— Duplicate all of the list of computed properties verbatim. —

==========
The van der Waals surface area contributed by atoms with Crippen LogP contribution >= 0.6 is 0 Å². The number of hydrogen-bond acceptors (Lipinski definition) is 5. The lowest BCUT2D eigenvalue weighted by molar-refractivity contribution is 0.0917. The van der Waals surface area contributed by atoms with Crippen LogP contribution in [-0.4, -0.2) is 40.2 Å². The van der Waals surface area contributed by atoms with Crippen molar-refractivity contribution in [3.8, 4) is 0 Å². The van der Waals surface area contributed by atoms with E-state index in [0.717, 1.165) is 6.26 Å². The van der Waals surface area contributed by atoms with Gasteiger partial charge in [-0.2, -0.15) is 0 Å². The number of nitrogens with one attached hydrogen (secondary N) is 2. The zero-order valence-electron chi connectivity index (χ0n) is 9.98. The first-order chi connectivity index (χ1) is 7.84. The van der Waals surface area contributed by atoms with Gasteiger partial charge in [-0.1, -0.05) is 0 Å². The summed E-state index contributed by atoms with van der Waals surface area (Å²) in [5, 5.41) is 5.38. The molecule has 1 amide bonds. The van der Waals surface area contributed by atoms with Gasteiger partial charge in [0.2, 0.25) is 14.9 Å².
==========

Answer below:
The van der Waals surface area contributed by atoms with Crippen LogP contribution >= 0.6 is 0 Å². The number of hydrogen-bond acceptors (Lipinski definition) is 5. The lowest BCUT2D eigenvalue weighted by molar-refractivity contribution is 0.0917. The van der Waals surface area contributed by atoms with Crippen LogP contribution in [-0.4, -0.2) is 40.2 Å². The van der Waals surface area contributed by atoms with Crippen molar-refractivity contribution in [3.8, 4) is 0 Å². The van der Waals surface area contributed by atoms with E-state index in [0.717, 1.165) is 6.26 Å². The van der Waals surface area contributed by atoms with Gasteiger partial charge in [-0.2, -0.15) is 0 Å². The number of nitrogens with one attached hydrogen (secondary N) is 2. The zero-order valence-electron chi connectivity index (χ0n) is 9.98. The first-order chi connectivity index (χ1) is 7.84. The van der Waals surface area contributed by atoms with Gasteiger partial charge in [-0.1, -0.05) is 0 Å². The summed E-state index contributed by atoms with van der Waals surface area (Å²) in [5, 5.41) is 5.38. The molecule has 1 amide bonds. The van der Waals surface area contributed by atoms with Gasteiger partial charge in [0.2, 0.25) is 14.9 Å².